CN, PS & RA: In March 2018, Novartis AG sold its stake in a consumer healthcare joint venture with GlaxoSmithKline plc to the latter for US$13 billion, which was the largest transaction of the first six months in 2018. In addition, in April 2018, Novartis AG announced its takeover of the US stock exchange listed company AveXis, Inc, for approximately US$8.7 billion. Those transactions are exemplary for the growing M&A activity in the pharmaceutical sector, which already adds up to a transaction volume of US$26 billion. Another deal that stands out so far is the acquisition of the consumer packaged goods and food service distribution business of the Starbucks Corporation, one of the leading coffee shop operator worldwide, by Nestlé SA. This strategic alliance between these two big players will have an impact on or increase the position and the influence of Nestlé SA, particularly in the US market.
GTDT: In your experience, what consideration do shareholders in a target tend to prefer? Are mergers and acquisitions in your jurisdiction primarily cash or share transactions? Are shareholders generally willing to accept shares issued by a foreign acquirer?
CN, PS & RA: Generally speaking, consideration may either consist of cash, shares, securities or a combination thereof. Cash settlements tend to be more frequent, as share deals are usually only accepted by the seller if the shares given as consideration are readily marketable, as is the case especially for publicly listed companies. Tax considerations also typically play an important role in determining the type of consideration that is eventually agreed upon.
The type of consideration accepted will, in each case, largely depend on the shareholders involved and their intentions, as well as on the specific transaction type and process.
GTDT: How has the legal and regulatory landscape for mergers and acquisitions changed during the past few years in your jurisdiction?
CN, PS & RA: In the past few years, regulation has become a central strategic aspect of M&A deals. The complexity of the regulatory environment – and thus the requirements and costs for market participants – are increasing, while the strategic scope is getting smaller. Even if Switzerland is not a member of the European Union, European directives play an important role. As part of a new Swiss legislation aimed at preventing money laundering and tax evasion, any entity acquiring 25 per cent or more of a non-listed Swiss company must inform the latter regarding the acquiring entity’s beneficial owner and update such notification in case of changes. In standard private equity structures, the administrative burden of this new legislation can – in our view – be minimised by implementing a practical solution compliant with the rules. As typically the general partner takes the relevant decisions regarding the fund and its portfolio companies, the individuals controlling the general partner (respectively controlling the ultimate shareholder of the general partner) should be disclosed as beneficial owners. If such individuals cannot be determined, the top executive officer (chairman or CEO) of the general partner, respectively of its ultimate shareholder, may be disclosed.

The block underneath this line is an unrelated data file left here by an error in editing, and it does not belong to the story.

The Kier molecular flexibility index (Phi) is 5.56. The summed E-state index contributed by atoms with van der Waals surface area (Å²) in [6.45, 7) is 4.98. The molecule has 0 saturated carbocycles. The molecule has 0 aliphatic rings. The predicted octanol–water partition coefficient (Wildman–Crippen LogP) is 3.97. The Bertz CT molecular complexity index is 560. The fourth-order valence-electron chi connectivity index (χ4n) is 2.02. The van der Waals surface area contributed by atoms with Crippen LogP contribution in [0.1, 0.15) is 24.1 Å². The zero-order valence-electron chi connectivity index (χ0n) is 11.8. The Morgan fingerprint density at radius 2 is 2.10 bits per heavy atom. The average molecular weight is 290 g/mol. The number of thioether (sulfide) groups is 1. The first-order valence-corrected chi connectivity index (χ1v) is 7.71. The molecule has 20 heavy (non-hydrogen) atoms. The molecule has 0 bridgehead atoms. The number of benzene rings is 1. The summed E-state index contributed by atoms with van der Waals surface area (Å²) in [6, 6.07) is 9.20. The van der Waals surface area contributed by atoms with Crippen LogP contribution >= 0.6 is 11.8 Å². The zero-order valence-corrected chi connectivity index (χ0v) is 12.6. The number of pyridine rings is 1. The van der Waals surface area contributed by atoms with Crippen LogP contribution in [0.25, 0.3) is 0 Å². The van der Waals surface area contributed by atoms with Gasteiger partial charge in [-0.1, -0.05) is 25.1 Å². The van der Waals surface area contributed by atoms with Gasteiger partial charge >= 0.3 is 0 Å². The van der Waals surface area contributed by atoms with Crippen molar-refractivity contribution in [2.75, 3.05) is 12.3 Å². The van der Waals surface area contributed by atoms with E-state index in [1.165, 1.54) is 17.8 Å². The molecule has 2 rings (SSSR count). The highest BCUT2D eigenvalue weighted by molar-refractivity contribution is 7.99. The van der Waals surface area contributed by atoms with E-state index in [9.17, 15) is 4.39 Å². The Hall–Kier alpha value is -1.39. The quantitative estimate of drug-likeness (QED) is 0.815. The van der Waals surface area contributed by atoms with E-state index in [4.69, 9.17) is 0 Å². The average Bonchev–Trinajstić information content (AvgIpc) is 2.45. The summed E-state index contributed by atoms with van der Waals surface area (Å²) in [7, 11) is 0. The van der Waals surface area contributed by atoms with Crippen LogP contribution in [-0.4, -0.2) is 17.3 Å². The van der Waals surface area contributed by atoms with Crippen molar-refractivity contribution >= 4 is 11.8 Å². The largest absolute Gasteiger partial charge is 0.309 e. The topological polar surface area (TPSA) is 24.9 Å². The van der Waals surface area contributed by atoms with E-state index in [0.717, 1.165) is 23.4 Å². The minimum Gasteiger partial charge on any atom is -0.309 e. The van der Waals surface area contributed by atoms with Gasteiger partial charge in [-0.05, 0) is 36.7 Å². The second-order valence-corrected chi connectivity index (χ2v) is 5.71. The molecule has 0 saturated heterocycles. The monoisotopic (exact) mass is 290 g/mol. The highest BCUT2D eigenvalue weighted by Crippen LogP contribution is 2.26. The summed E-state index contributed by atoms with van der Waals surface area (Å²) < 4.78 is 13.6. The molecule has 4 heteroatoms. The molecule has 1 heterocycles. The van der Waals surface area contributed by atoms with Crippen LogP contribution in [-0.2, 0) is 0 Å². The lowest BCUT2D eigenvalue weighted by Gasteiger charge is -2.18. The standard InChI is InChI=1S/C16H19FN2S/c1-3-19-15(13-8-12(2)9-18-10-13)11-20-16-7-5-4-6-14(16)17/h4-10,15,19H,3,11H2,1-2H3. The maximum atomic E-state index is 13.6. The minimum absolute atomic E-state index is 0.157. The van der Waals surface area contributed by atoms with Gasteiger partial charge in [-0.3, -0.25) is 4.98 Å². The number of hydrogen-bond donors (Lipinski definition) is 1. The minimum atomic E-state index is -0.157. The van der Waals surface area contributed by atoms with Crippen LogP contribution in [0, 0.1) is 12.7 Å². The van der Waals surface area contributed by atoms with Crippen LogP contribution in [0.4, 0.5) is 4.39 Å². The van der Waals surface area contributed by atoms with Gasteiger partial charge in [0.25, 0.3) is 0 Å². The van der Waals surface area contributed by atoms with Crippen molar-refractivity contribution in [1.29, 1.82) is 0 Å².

Publicly listed companies on a Swiss stock exchange are subject to a new law approved by the Swiss voters in 2013, which is intended to limit so-called ‘fat cat’ salaries. The law, which also includes criminal charges if violated, sets forth a range of mandatory rules on transparency and compensation that have increased administrative costs for companies. The law prohibits, inter alia, severance payments, advance payments and similar extraordinary payments to directors or senior management, and requires the articles of association to include rules on additional remuneration for the board and senior management. Furthermore, as of the annual general meeting 2015, shareholders must approve the aggregate compensation of the board of directors and the senior management. Additionally, the voting rules at the shareholders’ meeting have been overhauled, which strengthens the role of the independent proxy advisers.